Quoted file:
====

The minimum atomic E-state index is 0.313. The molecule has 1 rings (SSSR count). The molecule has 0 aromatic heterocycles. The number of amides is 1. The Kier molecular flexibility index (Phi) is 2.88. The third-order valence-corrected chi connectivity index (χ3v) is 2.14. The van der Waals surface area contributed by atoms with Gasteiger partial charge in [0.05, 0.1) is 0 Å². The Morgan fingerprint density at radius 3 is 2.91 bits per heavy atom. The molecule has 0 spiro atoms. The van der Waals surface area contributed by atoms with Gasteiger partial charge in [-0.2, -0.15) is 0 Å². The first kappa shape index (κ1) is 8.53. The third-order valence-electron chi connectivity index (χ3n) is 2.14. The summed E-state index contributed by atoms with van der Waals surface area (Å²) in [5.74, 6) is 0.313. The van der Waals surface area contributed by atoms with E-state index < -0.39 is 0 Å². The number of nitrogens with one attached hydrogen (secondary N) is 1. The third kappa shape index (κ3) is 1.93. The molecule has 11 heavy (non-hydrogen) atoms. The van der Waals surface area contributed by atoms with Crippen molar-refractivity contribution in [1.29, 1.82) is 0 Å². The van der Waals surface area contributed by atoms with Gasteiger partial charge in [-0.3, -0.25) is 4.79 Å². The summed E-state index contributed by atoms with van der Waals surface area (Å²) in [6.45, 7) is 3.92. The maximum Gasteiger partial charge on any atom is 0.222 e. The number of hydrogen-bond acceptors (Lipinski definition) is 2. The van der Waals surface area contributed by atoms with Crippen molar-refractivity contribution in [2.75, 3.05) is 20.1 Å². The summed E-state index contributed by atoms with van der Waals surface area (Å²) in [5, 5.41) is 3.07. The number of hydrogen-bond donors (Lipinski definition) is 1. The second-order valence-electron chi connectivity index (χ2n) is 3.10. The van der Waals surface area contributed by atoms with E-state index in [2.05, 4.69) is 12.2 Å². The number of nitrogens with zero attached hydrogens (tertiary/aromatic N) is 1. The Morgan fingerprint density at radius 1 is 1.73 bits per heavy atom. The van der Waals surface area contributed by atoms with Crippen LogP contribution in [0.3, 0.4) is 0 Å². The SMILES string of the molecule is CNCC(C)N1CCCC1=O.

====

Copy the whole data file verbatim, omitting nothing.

The minimum atomic E-state index is 0.313. The molecule has 1 rings (SSSR count). The molecule has 0 aromatic heterocycles. The number of amides is 1. The Kier molecular flexibility index (Phi) is 2.88. The third-order valence-corrected chi connectivity index (χ3v) is 2.14. The van der Waals surface area contributed by atoms with Gasteiger partial charge in [0.05, 0.1) is 0 Å². The Morgan fingerprint density at radius 3 is 2.91 bits per heavy atom. The molecule has 0 spiro atoms. The van der Waals surface area contributed by atoms with Gasteiger partial charge in [-0.2, -0.15) is 0 Å². The first kappa shape index (κ1) is 8.53. The third-order valence-electron chi connectivity index (χ3n) is 2.14. The summed E-state index contributed by atoms with van der Waals surface area (Å²) in [5.74, 6) is 0.313. The van der Waals surface area contributed by atoms with E-state index < -0.39 is 0 Å². The number of nitrogens with one attached hydrogen (secondary N) is 1. The third kappa shape index (κ3) is 1.93. The molecule has 11 heavy (non-hydrogen) atoms. The van der Waals surface area contributed by atoms with Crippen molar-refractivity contribution in [1.29, 1.82) is 0 Å². The van der Waals surface area contributed by atoms with Gasteiger partial charge in [-0.3, -0.25) is 4.79 Å². The summed E-state index contributed by atoms with van der Waals surface area (Å²) in [6.45, 7) is 3.92. The maximum Gasteiger partial charge on any atom is 0.222 e. The number of hydrogen-bond acceptors (Lipinski definition) is 2. The van der Waals surface area contributed by atoms with Crippen molar-refractivity contribution in [2.75, 3.05) is 20.1 Å². The summed E-state index contributed by atoms with van der Waals surface area (Å²) in [5, 5.41) is 3.07. The number of hydrogen-bond donors (Lipinski definition) is 1. The second-order valence-electron chi connectivity index (χ2n) is 3.10. The van der Waals surface area contributed by atoms with E-state index in [2.05, 4.69) is 12.2 Å². The number of nitrogens with zero attached hydrogens (tertiary/aromatic N) is 1. The Morgan fingerprint density at radius 1 is 1.73 bits per heavy atom. The van der Waals surface area contributed by atoms with Crippen LogP contribution in [0.3, 0.4) is 0 Å². The SMILES string of the molecule is CNCC(C)N1CCCC1=O.